The winter of 1620-21 at the Plymouth Colony was cold and tragic for the Pilgrims; nearly half of their number died through sickness and accidents. One wonders how they could rise above such losses and by fall be so grateful that they celebrated God’s goodness to them by giving thanks.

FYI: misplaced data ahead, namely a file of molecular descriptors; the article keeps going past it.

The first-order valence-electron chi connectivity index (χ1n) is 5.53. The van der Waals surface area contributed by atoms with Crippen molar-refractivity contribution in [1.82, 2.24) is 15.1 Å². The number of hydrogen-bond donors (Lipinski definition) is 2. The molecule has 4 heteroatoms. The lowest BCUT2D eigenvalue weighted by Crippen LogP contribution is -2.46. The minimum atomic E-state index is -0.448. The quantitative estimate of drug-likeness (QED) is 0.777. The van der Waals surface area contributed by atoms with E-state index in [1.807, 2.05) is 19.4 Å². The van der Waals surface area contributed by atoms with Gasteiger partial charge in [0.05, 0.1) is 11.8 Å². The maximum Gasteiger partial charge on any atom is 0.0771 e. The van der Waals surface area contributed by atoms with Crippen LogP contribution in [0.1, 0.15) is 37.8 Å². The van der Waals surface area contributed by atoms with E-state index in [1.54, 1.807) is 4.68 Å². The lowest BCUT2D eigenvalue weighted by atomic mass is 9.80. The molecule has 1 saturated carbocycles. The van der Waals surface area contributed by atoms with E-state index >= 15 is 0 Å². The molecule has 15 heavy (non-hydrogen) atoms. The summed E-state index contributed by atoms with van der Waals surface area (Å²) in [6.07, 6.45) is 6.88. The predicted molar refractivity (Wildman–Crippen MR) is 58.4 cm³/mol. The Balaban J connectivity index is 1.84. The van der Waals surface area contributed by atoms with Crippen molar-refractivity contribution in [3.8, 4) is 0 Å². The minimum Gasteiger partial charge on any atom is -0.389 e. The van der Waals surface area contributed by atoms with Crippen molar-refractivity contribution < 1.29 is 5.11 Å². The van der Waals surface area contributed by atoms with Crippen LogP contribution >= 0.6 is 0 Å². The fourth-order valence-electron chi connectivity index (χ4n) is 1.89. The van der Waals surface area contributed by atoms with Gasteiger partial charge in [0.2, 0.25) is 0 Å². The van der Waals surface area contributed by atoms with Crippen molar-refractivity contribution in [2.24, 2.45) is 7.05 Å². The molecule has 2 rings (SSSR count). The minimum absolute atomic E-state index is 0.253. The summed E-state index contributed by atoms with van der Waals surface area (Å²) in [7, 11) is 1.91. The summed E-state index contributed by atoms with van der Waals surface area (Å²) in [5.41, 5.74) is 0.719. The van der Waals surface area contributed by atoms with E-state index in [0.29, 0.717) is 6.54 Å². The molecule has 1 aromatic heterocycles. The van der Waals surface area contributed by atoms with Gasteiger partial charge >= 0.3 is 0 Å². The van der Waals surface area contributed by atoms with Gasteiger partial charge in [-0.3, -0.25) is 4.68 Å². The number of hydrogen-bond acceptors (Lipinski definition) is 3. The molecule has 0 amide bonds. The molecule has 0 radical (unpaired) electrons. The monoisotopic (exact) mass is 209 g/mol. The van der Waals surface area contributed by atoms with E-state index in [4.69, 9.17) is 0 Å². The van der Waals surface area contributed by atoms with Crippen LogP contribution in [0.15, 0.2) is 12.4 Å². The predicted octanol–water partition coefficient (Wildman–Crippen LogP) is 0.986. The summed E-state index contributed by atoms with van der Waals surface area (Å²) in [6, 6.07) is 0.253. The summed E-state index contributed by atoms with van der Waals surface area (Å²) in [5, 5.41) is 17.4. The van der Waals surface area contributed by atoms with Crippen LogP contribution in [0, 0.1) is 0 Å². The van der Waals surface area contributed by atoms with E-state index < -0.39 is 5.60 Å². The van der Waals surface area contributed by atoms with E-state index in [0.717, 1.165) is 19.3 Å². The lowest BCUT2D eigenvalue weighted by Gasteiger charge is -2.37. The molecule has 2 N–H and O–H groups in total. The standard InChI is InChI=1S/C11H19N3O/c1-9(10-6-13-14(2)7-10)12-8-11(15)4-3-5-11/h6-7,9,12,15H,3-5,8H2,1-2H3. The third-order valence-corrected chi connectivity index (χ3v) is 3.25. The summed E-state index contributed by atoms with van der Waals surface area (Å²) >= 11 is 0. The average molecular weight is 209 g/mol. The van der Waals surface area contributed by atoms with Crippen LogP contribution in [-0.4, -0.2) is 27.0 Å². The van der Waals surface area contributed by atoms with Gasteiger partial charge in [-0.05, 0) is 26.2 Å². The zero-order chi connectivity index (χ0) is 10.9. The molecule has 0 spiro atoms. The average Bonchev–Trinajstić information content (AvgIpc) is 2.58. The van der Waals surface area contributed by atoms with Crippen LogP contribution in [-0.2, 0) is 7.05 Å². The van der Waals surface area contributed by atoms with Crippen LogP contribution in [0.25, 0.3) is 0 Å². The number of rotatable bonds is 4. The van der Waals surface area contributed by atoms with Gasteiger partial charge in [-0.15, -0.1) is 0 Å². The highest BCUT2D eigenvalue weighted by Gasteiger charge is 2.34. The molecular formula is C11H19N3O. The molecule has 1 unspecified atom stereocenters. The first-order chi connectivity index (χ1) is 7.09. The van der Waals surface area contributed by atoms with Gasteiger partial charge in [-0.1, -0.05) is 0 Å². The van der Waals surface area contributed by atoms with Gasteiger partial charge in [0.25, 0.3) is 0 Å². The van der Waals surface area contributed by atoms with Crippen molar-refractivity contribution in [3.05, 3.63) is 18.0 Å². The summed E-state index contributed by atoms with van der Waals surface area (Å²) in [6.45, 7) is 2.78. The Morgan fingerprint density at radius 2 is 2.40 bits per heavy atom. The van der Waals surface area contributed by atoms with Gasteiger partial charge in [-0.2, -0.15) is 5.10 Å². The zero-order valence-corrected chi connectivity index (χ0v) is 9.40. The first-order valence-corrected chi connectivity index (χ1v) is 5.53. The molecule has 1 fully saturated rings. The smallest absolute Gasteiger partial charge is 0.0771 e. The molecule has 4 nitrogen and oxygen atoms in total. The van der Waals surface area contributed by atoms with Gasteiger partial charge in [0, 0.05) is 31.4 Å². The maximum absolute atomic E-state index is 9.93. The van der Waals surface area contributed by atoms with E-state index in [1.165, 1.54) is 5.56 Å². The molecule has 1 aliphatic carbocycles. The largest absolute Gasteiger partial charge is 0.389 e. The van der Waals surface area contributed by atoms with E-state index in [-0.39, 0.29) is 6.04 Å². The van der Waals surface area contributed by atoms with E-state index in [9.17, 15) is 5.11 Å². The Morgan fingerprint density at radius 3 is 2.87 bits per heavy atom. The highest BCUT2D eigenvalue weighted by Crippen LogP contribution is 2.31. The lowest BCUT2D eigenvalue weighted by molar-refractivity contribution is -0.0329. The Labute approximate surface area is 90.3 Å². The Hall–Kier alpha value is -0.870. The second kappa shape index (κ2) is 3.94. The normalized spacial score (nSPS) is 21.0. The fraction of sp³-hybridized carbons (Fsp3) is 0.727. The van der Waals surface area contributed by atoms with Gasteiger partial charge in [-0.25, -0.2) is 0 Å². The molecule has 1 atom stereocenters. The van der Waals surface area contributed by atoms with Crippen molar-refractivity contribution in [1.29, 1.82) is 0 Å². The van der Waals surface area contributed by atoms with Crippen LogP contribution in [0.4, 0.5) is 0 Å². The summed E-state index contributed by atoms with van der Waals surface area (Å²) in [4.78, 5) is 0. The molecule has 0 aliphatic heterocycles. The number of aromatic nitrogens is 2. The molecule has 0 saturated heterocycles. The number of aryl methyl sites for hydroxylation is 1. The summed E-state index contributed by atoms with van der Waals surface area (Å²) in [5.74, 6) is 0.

While the spring and summer of 1621 were pleasant and a welcome contrast to what they had just come through, the wounds of that first winter must have been hard to overcome. The good harvest and the help of Squanto, Chief Massasoit and their tribe in providing food, as well as teaching them how to survive in this harsh new place so far from home, were causes to be thankful, but the reasons for their amazing attitude of gratitude must have run deeper than those blessings.
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